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Hurtful words of Race

Parshat Beha’alotcha

Numbers 8:1-12:16

This past week U.S. Senate Candidate Rand Paul from Kentucky made headlines because he criticized the Civil Rights Act of 1964.  Paul, the son of libertarian darling, Ron Paul, said that the government should not enforce civil rights.  Backed by the Tea Party, he won a primary race for a Kentucky Senate seat and immediately came under fire.  He hastened to state that if he had been there at the time he would have voted for it. But his contradictions hung out in the media like a shooting flare.  He spent the weekend trying to distance himself from the tinge of racism. In his libertarian glee and enjoying the spotlight Rand Paul doesn’t understand the symbolic nature of his words and the damage he inflicts with his words.

The Civil Rights Act of 1964 helped to build a basis for equality in this country and began to smash the blatant and overt second class status of blacks in this country.  Racism still exists as is evident in so many corners but without the Civil Rights Act of 1964 it would have been impossible to imagine an African American President less than 50 years later!

I cite this most recent headline because this week’s Torah contains a story where the words of a leader create hurt and pain.   Miriam one of the leaders of the people makes an accusatory comment about the color of the skin of Moses’ wife.  She spoke against Moses because of the “Cushite woman he had married” (12:1).  Cush was the name of then Ethiopia.  She was joined by Aaron in this moment, in part challenging Moses’ leadership of the people but doing so through hurtful and hateful remarks.  Moses’ wife (Tzipporah) skin color was dark. But she was faithful to the covenant at Sinai and made sure the sons of Moses’ were circumcised.  Moses our portion tells us was a very humble man.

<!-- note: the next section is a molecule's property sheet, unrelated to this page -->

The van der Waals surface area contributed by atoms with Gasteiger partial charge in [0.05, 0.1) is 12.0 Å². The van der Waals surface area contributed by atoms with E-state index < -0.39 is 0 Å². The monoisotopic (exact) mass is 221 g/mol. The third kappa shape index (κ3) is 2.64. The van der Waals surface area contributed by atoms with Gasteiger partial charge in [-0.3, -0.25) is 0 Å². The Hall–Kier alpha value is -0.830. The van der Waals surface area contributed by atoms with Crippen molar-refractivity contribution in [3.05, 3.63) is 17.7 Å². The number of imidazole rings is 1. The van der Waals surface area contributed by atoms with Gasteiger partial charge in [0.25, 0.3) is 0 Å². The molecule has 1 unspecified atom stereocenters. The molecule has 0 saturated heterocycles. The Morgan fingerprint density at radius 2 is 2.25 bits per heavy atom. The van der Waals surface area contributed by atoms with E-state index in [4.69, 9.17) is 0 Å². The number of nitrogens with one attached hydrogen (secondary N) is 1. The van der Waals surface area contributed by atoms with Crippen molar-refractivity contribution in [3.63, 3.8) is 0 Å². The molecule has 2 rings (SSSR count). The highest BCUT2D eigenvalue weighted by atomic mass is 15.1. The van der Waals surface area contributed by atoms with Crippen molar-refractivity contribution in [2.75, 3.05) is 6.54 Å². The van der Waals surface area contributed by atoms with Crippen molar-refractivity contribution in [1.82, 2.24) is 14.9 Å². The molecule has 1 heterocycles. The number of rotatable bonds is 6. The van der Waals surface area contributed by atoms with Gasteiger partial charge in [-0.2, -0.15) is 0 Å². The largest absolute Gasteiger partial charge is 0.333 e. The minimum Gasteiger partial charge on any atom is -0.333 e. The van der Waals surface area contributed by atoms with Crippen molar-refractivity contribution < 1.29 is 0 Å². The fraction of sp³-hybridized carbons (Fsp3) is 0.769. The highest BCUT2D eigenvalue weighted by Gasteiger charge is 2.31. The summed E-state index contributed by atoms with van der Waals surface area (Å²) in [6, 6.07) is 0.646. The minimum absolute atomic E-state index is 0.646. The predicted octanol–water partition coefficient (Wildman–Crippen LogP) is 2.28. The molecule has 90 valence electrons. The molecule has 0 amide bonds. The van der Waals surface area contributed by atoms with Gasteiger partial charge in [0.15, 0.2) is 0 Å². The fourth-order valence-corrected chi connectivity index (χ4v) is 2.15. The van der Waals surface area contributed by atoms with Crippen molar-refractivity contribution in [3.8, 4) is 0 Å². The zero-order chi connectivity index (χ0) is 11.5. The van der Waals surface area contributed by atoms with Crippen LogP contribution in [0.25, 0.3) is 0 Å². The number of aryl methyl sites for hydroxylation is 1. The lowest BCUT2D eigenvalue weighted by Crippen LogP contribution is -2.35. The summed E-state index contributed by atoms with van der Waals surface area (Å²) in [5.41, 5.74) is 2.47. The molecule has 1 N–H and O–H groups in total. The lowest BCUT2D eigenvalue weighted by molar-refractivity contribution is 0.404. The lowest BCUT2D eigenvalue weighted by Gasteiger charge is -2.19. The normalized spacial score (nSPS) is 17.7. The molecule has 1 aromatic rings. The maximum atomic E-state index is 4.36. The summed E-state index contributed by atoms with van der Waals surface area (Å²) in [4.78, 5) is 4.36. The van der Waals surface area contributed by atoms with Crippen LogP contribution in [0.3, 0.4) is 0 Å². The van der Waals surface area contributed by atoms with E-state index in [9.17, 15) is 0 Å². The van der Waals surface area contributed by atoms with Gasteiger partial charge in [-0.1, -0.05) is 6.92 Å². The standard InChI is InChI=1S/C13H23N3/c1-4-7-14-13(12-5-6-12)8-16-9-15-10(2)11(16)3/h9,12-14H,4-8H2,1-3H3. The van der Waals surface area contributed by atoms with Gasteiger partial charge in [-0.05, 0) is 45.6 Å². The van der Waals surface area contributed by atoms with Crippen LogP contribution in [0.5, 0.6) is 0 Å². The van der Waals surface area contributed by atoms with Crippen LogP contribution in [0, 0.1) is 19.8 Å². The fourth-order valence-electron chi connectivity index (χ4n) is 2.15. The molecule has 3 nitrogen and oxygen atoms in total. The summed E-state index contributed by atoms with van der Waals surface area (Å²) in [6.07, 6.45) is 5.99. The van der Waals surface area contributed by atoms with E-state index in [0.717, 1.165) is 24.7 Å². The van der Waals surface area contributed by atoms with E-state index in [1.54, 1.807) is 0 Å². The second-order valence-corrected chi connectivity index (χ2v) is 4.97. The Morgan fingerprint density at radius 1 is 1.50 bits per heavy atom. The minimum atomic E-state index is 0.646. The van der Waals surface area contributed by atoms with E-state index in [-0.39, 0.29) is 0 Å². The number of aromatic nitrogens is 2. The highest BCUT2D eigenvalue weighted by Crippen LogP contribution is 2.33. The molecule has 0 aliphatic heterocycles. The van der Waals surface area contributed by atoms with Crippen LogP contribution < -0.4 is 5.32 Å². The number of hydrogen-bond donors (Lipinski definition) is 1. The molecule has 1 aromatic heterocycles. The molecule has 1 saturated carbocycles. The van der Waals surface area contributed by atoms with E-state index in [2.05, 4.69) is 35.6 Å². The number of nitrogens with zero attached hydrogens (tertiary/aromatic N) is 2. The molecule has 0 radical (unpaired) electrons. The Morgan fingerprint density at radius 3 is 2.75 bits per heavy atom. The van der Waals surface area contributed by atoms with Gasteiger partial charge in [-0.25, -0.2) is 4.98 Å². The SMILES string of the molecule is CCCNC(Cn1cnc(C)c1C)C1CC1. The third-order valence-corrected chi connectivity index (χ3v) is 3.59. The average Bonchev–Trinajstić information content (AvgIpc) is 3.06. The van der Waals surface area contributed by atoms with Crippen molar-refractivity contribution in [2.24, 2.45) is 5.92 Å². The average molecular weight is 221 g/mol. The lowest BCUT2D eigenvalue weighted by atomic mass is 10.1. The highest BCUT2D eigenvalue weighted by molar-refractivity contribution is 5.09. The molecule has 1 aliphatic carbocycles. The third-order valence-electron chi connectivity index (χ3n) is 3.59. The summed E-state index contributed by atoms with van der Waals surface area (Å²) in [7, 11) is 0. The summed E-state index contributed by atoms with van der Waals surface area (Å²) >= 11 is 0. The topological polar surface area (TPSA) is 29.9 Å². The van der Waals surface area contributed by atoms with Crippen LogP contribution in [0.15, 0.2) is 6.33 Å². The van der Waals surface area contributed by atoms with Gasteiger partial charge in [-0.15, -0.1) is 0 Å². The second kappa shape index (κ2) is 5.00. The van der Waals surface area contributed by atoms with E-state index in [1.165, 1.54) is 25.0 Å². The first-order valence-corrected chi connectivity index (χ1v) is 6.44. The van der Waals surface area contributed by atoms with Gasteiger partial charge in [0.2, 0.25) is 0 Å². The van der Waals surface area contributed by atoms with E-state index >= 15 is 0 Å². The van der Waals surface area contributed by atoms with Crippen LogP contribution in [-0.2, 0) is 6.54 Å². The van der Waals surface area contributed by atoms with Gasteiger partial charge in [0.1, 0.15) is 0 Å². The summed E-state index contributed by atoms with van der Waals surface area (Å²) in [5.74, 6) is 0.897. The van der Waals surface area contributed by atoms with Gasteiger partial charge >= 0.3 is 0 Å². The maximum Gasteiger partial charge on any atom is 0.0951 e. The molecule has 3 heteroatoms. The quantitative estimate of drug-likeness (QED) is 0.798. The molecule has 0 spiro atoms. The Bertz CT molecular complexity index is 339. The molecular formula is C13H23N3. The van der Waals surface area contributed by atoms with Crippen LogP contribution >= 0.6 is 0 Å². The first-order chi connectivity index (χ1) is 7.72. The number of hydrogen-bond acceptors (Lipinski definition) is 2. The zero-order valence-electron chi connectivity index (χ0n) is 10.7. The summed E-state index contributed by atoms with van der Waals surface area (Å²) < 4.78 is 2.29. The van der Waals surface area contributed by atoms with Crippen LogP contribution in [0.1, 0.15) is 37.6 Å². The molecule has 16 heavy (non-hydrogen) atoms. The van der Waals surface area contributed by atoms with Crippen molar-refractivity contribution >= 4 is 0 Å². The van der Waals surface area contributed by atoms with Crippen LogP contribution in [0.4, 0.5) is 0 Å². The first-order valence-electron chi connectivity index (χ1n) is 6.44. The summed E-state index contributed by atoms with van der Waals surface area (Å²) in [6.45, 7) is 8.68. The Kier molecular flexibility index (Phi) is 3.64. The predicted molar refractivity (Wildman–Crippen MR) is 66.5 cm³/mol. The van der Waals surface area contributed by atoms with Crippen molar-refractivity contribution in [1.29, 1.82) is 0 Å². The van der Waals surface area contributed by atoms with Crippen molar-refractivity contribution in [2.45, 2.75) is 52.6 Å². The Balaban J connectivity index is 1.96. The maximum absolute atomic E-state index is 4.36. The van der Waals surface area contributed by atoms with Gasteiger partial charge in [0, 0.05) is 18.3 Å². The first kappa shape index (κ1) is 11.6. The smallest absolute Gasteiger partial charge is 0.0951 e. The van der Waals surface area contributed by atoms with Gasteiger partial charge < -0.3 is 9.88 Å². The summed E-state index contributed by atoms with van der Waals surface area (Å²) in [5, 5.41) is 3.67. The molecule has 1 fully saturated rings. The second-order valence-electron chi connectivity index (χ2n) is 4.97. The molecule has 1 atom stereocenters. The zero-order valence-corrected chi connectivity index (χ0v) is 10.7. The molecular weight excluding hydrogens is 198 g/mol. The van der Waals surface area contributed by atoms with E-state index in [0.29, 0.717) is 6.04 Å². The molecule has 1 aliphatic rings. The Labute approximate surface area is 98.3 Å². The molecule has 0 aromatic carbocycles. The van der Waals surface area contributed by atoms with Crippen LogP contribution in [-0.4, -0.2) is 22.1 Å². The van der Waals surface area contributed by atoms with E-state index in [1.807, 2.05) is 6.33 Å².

And so God calls Moses and Aaron and Miriam to the Tent of Meeting and speaks to the three of them.  God praises Moses. “I make Myself known to him in a vision; I speak with him in a dream. (Num. 12:6).  God affirms Moses’ leadership and that Moses is the chosen of God.  This is a rebuke of Miriam and Aaron. But God doesn’t stop there-as God’s Divine Presence withdraws from them in a cloud, Miriam turns scaly white.  Her words, dripping with racism has turned upon her as God sends a message loud and clear that this kind of slander and hatred is not permitted. 

Aaron seeing what happened pleads on behalf of himself and his sister.  And Moses intercedes.  He acts above their jealousy and hurtfulness and prays to God, “El na rafah na la” Please God, heal her.” The healing is not just for physical healing but healing her from the hurtful language that she used. 

God agrees to heal but wants Miriam and everyone to learn a lesson.  And so Miriam turned white is shut out of the camp for seven days before the people are able to march onward.

Healing of body is important but in this case –the lesson of the damage of hurtful words matter.  This is what must be healed.  Rand Paul has learned the hard way that words matter.  Especially around the issue of race. It is a lesson we all should learn and re-learn. 

If you grew up using derogatory language about race—even if it was in Yiddish, it must stop.  We create an environment of pain, an environment of hurtfulness and we set back equality each time we speak it.  So let us learn by Miriam’s example and watch our words.  And pay attention to how we speak about one another.

1 thought on “Hurtful words of Race”

  1. I know you are younger than I, Rabbi Eger, but you and I both grew up in cities where integration was a major issue in the ’50s and ’60s. I was fifteen before I ever saw an African-American in a restaurant,a bowling alley, or an amusement park. Segregation was ugly, and hard for me, as a child, to understand. For a serious candidate for national office to revisit that battle is mind-boggling.

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